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Ask the Coach: How Much Should I Plan My Writing Time?

Script contributor Jenna Avery shares seven ways to plan a productive and consistent writing routine in this month's 'Ask the Coach'.

Welcome to “Ask the Coach.” As a writing coach, I answer questions from writers about making the work of writing happen, tackling craft, business, and personal questions along the way. (Have a question you’d like answered? Check out the details at the end of the article about how to submit one.)


Today I’m addressing a reader’s question about how much (or whether) to plan writing time:

“How much should I be planning my writing time vs. just showing up to write each day?”


Much like the answer to most writing-related questions, it depends.

Here are some things to think about:

1. Showing up to write consistently is one of the most consequential actions you can take as a writer.

Whether you plan or don’t plan, showing up to write consistently and regularly throughout the year is the best way to see your body of work building over time.

Writing regularly has other benefits as well: According to a study by researcher Robert Boice, writers who write daily are twice as likely to have frequent creative thoughts as writers who write when they “feel like it.”

Writing consistently is also the best way to “find” or develop your voice, something writers often ask about too.

I typically advise most writers to aim to write 5 to 7 days each week, leaning to daily for newer writers or writers getting back on track after time away. Longer gaps between writing sessions make it harder to restart.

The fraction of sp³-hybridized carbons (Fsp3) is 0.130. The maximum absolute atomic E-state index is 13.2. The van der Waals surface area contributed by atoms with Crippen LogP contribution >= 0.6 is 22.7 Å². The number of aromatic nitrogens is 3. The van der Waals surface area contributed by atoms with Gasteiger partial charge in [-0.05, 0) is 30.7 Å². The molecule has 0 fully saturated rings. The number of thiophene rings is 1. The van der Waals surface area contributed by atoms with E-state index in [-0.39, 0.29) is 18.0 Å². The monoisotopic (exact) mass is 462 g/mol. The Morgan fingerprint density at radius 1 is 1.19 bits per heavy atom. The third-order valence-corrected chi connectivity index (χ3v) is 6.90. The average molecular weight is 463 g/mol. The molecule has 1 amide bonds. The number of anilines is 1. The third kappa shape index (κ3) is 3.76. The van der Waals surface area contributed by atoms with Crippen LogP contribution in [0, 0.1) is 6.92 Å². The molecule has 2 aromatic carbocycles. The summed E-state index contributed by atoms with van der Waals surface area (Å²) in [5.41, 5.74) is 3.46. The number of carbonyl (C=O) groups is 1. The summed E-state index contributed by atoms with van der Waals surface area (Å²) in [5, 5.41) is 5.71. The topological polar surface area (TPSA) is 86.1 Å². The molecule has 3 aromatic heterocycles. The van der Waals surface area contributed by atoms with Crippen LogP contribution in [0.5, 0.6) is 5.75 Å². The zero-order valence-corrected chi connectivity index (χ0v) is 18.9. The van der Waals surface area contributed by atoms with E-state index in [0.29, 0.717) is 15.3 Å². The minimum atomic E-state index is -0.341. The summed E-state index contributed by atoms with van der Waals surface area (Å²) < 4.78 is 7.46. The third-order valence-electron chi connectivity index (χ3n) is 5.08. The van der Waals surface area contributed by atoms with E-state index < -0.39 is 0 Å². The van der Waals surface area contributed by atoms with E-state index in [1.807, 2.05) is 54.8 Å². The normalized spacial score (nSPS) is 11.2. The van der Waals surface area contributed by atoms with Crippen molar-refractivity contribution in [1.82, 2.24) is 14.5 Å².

On the other hand, “just writing” without any kind of plan won’t necessarily help you see a script (or other writing projects) through to Done. Yes, ideas and voice development, as well as personal growth and insight are valuable. But planned writing leads to completion. At the same time, you can design it in such a way as to allow for flexibility.

Here’s how:

2. Specific daily planning is less critical when set within the context of a well-structured goal.

When you’re working on a single script or writing project and have a well-structured goal, planning each day’s writing in advance is less necessary, though still valuable. (More on that in a moment.)

A well-structured goal means working on a specific, single project within a defined period of time, with a measurable outcome. For example: Write the rough draft of your sci-fi action script by January 31. Or: Write the outline for your rom-com by January 15. Use the basic concept creating a SMART goal (Specific, Measurable, Attainable, Resonant, and Time-Bound) to help you design one that fits this bill.

[Ask the Coach: Do Experts Help or Hinder Writers From Reaching Their Goals?]

3. Reverse-engineer your writing plan once you have your overall goal.

Once you have a goal, you can reverse-engineer your writing plan. For example: For a 115 page script written in January over 31 days, you’ll want to average just over 4 pages per day in order to meet your target. That gives you a rough plan for each writing day. (There’s a free worksheet on my website to help you reverse-engineer your writing plan here.)

Let’s say you also know you tend to write 2 pages an hour on average; that means you can plan on two hours a day to meet your goal as well.

Now you have your daily writing plan.

4. Hold your current and next day’s writing in mind as you work.